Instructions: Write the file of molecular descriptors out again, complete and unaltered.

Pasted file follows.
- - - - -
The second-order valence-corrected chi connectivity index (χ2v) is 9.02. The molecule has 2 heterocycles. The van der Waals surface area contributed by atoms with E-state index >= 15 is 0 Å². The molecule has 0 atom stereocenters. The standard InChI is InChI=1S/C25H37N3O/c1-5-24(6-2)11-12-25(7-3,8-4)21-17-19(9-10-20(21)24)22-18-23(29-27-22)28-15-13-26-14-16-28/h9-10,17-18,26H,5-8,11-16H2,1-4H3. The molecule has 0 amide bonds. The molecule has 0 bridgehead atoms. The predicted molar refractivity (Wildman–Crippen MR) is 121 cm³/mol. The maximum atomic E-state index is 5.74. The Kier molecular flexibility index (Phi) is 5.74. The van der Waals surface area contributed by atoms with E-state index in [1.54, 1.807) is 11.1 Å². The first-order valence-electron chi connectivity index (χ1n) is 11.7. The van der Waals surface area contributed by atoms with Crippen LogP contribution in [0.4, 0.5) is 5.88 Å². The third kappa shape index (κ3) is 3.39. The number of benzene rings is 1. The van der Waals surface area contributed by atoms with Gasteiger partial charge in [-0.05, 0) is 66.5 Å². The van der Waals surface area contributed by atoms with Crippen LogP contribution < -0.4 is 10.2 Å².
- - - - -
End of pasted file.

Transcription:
The second-order valence-corrected chi connectivity index (χ2v) is 9.02. The molecule has 2 heterocycles. The van der Waals surface area contributed by atoms with E-state index >= 15 is 0 Å². The molecule has 0 atom stereocenters. The standard InChI is InChI=1S/C25H37N3O/c1-5-24(6-2)11-12-25(7-3,8-4)21-17-19(9-10-20(21)24)22-18-23(29-27-22)28-15-13-26-14-16-28/h9-10,17-18,26H,5-8,11-16H2,1-4H3. The molecule has 0 amide bonds. The molecule has 0 bridgehead atoms. The predicted molar refractivity (Wildman–Crippen MR) is 121 cm³/mol. The maximum atomic E-state index is 5.74. The Kier molecular flexibility index (Phi) is 5.74. The van der Waals surface area contributed by atoms with E-state index in [1.54, 1.807) is 11.1 Å². The first-order valence-electron chi connectivity index (χ1n) is 11.7. The van der Waals surface area contributed by atoms with Crippen LogP contribution in [0.4, 0.5) is 5.88 Å². The third kappa shape index (κ3) is 3.39. The number of benzene rings is 1. The van der Waals surface area contributed by atoms with Gasteiger partial charge in [-0.05, 0) is 66.5 Å². The van der Waals surface area contributed by atoms with Crippen LogP contribution < -0.4 is 10.2 Å².